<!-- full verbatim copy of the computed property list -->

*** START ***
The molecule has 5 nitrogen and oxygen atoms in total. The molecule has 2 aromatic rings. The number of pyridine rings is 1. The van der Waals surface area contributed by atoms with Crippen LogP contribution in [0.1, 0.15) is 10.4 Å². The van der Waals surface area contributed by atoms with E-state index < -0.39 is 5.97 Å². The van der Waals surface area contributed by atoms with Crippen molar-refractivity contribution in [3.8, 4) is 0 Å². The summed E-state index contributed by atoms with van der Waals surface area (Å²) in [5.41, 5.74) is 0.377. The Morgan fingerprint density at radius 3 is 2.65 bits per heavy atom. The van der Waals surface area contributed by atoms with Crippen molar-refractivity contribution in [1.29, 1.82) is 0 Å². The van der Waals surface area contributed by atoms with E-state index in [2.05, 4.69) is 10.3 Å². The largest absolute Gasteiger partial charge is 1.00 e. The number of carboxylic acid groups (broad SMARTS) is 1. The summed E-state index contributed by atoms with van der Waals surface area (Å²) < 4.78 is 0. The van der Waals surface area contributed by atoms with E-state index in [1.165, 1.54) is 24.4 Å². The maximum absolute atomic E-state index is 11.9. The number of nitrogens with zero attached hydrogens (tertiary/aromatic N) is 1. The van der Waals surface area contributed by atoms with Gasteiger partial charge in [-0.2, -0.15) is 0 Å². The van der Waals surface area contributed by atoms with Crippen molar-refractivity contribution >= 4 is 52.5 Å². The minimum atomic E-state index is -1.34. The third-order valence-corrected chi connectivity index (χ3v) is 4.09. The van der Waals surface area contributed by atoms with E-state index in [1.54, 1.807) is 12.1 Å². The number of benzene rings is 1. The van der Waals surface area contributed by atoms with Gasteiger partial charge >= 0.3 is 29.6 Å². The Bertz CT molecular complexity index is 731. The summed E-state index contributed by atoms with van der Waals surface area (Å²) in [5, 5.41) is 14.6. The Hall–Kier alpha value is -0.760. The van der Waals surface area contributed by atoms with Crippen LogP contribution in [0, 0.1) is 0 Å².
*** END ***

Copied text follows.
The molecule has 5 nitrogen and oxygen atoms in total. The molecule has 2 aromatic rings. The number of pyridine rings is 1. The van der Waals surface area contributed by atoms with Crippen LogP contribution in [0.1, 0.15) is 10.4 Å². The van der Waals surface area contributed by atoms with E-state index < -0.39 is 5.97 Å². The van der Waals surface area contributed by atoms with Crippen molar-refractivity contribution in [3.8, 4) is 0 Å². The summed E-state index contributed by atoms with van der Waals surface area (Å²) in [5.41, 5.74) is 0.377. The Morgan fingerprint density at radius 3 is 2.65 bits per heavy atom. The van der Waals surface area contributed by atoms with Crippen molar-refractivity contribution in [1.29, 1.82) is 0 Å². The van der Waals surface area contributed by atoms with E-state index in [2.05, 4.69) is 10.3 Å². The largest absolute Gasteiger partial charge is 1.00 e. The number of carboxylic acid groups (broad SMARTS) is 1. The summed E-state index contributed by atoms with van der Waals surface area (Å²) < 4.78 is 0. The van der Waals surface area contributed by atoms with E-state index in [1.165, 1.54) is 24.4 Å². The maximum absolute atomic E-state index is 11.9. The number of nitrogens with zero attached hydrogens (tertiary/aromatic N) is 1. The van der Waals surface area contributed by atoms with Gasteiger partial charge in [-0.2, -0.15) is 0 Å². The van der Waals surface area contributed by atoms with Crippen molar-refractivity contribution >= 4 is 52.5 Å². The minimum atomic E-state index is -1.34. The third-order valence-corrected chi connectivity index (χ3v) is 4.09. The van der Waals surface area contributed by atoms with E-state index in [1.54, 1.807) is 12.1 Å². The number of benzene rings is 1. The van der Waals surface area contributed by atoms with Gasteiger partial charge >= 0.3 is 29.6 Å². The Bertz CT molecular complexity index is 731. The summed E-state index contributed by atoms with van der Waals surface area (Å²) in [5, 5.41) is 14.6. The Hall–Kier alpha value is -0.760. The van der Waals surface area contributed by atoms with Crippen LogP contribution in [0, 0.1) is 0 Å².